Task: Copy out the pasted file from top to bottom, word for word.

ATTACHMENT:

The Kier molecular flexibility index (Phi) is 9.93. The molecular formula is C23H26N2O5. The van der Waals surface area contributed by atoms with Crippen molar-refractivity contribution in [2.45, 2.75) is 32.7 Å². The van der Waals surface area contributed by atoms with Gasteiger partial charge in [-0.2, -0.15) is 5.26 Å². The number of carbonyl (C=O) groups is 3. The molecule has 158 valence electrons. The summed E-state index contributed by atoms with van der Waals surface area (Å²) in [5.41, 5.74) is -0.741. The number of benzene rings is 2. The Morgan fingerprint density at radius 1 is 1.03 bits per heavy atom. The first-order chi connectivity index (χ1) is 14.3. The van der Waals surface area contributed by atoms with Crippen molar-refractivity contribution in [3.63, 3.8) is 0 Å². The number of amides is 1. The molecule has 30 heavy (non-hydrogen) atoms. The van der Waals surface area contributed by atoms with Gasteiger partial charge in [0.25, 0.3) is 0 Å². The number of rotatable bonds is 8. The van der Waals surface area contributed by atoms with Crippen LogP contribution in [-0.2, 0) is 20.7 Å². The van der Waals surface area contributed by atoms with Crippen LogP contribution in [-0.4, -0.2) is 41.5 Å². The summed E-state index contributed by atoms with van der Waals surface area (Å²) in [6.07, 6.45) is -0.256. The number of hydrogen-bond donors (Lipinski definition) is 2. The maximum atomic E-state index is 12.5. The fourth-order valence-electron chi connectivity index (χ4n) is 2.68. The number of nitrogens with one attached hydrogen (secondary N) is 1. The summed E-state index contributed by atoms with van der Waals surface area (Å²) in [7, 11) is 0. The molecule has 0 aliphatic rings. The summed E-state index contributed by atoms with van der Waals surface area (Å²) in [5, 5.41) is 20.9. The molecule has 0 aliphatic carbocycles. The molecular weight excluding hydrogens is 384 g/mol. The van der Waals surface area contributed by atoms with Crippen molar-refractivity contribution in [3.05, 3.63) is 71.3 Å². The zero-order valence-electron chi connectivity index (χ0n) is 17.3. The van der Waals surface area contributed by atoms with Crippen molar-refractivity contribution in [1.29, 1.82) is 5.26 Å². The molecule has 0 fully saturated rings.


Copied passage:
The Kier molecular flexibility index (Phi) is 9.93. The molecular formula is C23H26N2O5. The van der Waals surface area contributed by atoms with Crippen molar-refractivity contribution in [2.45, 2.75) is 32.7 Å². The van der Waals surface area contributed by atoms with Gasteiger partial charge in [-0.2, -0.15) is 5.26 Å². The number of carbonyl (C=O) groups is 3. The molecule has 158 valence electrons. The summed E-state index contributed by atoms with van der Waals surface area (Å²) in [5.41, 5.74) is -0.741. The number of benzene rings is 2. The Morgan fingerprint density at radius 1 is 1.03 bits per heavy atom. The first-order chi connectivity index (χ1) is 14.3. The van der Waals surface area contributed by atoms with Crippen molar-refractivity contribution in [3.63, 3.8) is 0 Å². The number of amides is 1. The molecule has 30 heavy (non-hydrogen) atoms. The van der Waals surface area contributed by atoms with Gasteiger partial charge in [0.25, 0.3) is 0 Å². The number of rotatable bonds is 8. The van der Waals surface area contributed by atoms with Crippen LogP contribution in [-0.2, 0) is 20.7 Å². The van der Waals surface area contributed by atoms with Crippen LogP contribution in [-0.4, -0.2) is 41.5 Å². The summed E-state index contributed by atoms with van der Waals surface area (Å²) in [6.07, 6.45) is -0.256. The number of hydrogen-bond donors (Lipinski definition) is 2. The maximum atomic E-state index is 12.5. The fourth-order valence-electron chi connectivity index (χ4n) is 2.68. The number of nitrogens with one attached hydrogen (secondary N) is 1. The summed E-state index contributed by atoms with van der Waals surface area (Å²) in [7, 11) is 0. The molecule has 0 aliphatic rings. The summed E-state index contributed by atoms with van der Waals surface area (Å²) in [5, 5.41) is 20.9. The molecule has 0 aliphatic carbocycles. The molecular weight excluding hydrogens is 384 g/mol. The van der Waals surface area contributed by atoms with Crippen molar-refractivity contribution in [3.05, 3.63) is 71.3 Å². The zero-order valence-electron chi connectivity index (χ0n) is 17.3. The van der Waals surface area contributed by atoms with Crippen molar-refractivity contribution in [1.29, 1.82) is 5.26 Å². The molecule has 0 fully saturated rings.